Tatyana McFadden headlines that list, with a staggering eight Chicago Marathon titles under her belt and a slew of other accomplishments, including winning three medals in this summer's Paralympics in Tokyo.
After winning seven straight Chicago Marathons, McFadden has finished seventh and second in the last two races, and she’ll try to get back on the podium this time around.
Amanda McGrory also has a bunch of high finishes in Chicago, including three titles, and she’ll be looking to improve on her third-place finish in the 2019 race.
Yen Hoang, an alum of the University of Illinois, will be competing in her third Chicago Marathon, with seventh and 12th-place finishes to her credit in her previous two races in the Windy City.
In the men’s wheelchair race, the Champaign connection is improbably even stronger. Daniel Romanchuk is the two-time defending champion in the race, putting up a blistering 1:30:26 in the 2019 race. He is also a former winner of marathons in Boston and London, and is widely regarded as one of the top athletes in the history of the sport.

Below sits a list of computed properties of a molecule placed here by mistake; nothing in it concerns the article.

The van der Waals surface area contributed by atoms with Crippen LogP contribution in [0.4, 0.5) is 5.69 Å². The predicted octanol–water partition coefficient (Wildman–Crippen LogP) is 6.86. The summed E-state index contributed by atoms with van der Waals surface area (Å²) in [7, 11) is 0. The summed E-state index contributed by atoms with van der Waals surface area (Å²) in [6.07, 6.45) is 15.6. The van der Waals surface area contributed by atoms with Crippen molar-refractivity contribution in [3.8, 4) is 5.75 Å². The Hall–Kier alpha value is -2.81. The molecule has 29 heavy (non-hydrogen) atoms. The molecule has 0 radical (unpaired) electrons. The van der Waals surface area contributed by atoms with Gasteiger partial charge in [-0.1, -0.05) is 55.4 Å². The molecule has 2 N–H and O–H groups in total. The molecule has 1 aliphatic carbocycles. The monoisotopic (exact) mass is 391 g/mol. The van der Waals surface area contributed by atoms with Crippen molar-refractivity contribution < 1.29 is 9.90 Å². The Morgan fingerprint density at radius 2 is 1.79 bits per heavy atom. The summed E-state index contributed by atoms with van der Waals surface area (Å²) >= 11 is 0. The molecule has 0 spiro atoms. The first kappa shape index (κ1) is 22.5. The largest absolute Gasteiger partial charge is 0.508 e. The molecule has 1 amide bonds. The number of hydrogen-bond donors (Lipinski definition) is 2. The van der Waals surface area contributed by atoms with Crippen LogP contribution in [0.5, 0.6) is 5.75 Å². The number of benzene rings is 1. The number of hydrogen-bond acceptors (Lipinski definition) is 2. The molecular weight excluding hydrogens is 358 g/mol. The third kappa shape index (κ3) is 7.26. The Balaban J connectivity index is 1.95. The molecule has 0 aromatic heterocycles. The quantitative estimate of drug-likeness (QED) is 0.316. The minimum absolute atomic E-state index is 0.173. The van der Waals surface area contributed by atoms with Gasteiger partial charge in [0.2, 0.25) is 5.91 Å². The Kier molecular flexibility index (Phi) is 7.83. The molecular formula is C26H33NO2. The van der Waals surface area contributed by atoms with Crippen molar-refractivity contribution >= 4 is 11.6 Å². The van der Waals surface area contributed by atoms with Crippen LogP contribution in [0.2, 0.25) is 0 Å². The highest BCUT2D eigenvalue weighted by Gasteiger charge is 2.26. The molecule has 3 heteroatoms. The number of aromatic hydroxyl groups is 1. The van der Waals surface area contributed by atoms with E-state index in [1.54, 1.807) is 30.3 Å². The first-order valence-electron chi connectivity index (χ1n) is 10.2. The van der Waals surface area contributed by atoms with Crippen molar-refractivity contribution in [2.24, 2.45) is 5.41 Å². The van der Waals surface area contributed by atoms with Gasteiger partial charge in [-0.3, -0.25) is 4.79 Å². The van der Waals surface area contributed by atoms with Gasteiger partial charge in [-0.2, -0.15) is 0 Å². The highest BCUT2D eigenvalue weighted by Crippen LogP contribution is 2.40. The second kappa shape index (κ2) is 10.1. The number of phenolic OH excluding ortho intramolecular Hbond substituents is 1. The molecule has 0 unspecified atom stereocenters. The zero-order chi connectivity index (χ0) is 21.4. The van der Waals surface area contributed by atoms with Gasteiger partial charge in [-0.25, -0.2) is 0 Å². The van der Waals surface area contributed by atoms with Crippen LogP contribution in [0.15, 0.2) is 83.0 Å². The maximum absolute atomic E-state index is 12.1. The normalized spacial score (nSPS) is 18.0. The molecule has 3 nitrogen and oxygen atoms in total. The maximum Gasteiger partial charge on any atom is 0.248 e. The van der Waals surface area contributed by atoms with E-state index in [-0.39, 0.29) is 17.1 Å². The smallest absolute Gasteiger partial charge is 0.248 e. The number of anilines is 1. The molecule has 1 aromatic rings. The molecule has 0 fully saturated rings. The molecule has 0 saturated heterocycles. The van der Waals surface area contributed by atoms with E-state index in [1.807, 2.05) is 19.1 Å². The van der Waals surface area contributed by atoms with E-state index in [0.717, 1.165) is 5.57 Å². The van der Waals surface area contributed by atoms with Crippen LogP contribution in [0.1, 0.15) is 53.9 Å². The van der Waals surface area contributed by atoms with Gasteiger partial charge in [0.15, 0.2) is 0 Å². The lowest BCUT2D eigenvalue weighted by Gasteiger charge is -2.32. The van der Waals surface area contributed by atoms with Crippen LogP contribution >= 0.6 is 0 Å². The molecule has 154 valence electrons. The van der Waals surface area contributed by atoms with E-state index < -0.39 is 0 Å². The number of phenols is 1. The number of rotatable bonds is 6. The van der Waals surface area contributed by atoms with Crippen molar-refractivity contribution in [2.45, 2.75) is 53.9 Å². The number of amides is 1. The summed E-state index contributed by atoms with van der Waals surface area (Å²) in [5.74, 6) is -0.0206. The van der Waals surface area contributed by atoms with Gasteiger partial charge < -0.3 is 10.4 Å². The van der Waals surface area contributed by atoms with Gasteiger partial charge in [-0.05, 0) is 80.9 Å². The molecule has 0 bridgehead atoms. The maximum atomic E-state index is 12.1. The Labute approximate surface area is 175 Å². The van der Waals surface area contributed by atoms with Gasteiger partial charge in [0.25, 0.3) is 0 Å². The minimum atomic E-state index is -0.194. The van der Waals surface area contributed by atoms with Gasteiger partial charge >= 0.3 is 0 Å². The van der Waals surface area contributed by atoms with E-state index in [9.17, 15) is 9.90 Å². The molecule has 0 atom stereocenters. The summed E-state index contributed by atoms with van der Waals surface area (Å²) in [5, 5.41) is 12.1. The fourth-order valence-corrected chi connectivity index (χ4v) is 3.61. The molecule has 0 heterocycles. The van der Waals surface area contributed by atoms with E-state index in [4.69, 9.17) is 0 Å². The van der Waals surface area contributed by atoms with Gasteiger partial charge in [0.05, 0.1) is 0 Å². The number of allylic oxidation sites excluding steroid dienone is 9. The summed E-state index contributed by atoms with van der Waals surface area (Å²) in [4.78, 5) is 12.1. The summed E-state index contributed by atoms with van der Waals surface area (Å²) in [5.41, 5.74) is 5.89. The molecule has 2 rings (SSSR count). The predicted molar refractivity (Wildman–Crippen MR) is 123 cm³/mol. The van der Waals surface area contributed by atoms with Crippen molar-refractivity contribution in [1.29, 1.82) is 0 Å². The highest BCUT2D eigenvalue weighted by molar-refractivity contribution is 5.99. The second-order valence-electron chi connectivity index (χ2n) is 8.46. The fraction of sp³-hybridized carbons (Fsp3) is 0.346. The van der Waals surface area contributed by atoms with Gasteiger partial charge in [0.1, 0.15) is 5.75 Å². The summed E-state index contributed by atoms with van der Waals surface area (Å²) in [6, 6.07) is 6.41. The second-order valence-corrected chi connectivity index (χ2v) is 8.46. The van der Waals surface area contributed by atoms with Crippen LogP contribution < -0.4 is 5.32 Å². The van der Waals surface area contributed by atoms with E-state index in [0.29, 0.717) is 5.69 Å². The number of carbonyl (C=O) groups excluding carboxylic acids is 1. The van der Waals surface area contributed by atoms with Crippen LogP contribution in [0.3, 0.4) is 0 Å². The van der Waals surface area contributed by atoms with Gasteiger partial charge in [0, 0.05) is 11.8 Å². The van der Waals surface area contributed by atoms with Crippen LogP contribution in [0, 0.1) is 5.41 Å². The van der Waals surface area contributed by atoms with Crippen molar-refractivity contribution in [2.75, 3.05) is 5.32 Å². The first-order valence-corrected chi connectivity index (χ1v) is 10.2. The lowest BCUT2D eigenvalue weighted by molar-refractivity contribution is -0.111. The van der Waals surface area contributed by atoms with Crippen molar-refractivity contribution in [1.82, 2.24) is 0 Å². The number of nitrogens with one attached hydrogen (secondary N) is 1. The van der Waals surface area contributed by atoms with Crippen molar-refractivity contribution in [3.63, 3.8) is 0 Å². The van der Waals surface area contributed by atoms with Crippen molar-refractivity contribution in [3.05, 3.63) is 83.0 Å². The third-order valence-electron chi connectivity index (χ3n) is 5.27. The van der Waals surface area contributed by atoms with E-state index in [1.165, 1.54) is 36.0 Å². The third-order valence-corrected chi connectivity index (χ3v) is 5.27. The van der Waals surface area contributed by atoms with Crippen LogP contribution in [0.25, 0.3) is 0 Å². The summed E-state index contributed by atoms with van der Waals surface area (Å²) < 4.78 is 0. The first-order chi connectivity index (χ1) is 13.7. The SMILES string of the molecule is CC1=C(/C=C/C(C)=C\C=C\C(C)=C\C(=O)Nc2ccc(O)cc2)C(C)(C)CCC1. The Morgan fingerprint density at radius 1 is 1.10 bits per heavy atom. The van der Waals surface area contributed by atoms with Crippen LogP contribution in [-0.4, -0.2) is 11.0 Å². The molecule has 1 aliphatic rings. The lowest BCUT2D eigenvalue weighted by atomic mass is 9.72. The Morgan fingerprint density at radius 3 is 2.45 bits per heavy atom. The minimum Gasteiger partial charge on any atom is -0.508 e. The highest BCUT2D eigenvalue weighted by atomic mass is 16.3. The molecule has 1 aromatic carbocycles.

Brian Siemann has competed in every Chicago Marathon since 2010, putting up a fifth-place finish in 2013. Gyu Dae Kim from South Korea has four top-ten finishes in Chicago, while Aaron Pike has 10 top-ten finishes in Chicago, including back-to-back sixth place finishes in 2018 and 2019.
James Senbeta rounds out the incredible Champaign crew, with two top-ten finishes in Chicago to his credit.
Keira D’Amato Marks Another Milestone in Her Incredible Comeback
The 36-year-old from Richmond, Virginia has put up some impressive race times in her career, including a 32:16.8 in this year’s Trials of Miles 10,000-meter race, but her story of how she got to the starting line in Chicago is just as remarkable.
As an NCAA Division I runner, D’Amato was forced to undergo surgery to repair a nagging ankle injury, and after that she took a seven-year break from the sport, according to race organizers.
During that time, she got married, had two children and built a successful career in real estate, but her love of running was always there, and she decided to give the sport a try again.
Since then, she has put up some blistering times, including a personal-best 2:22:56 in The Marathon Project in Dec. 2020. She’ll hope to build on that when she competes in Chicago for the first time this weekend.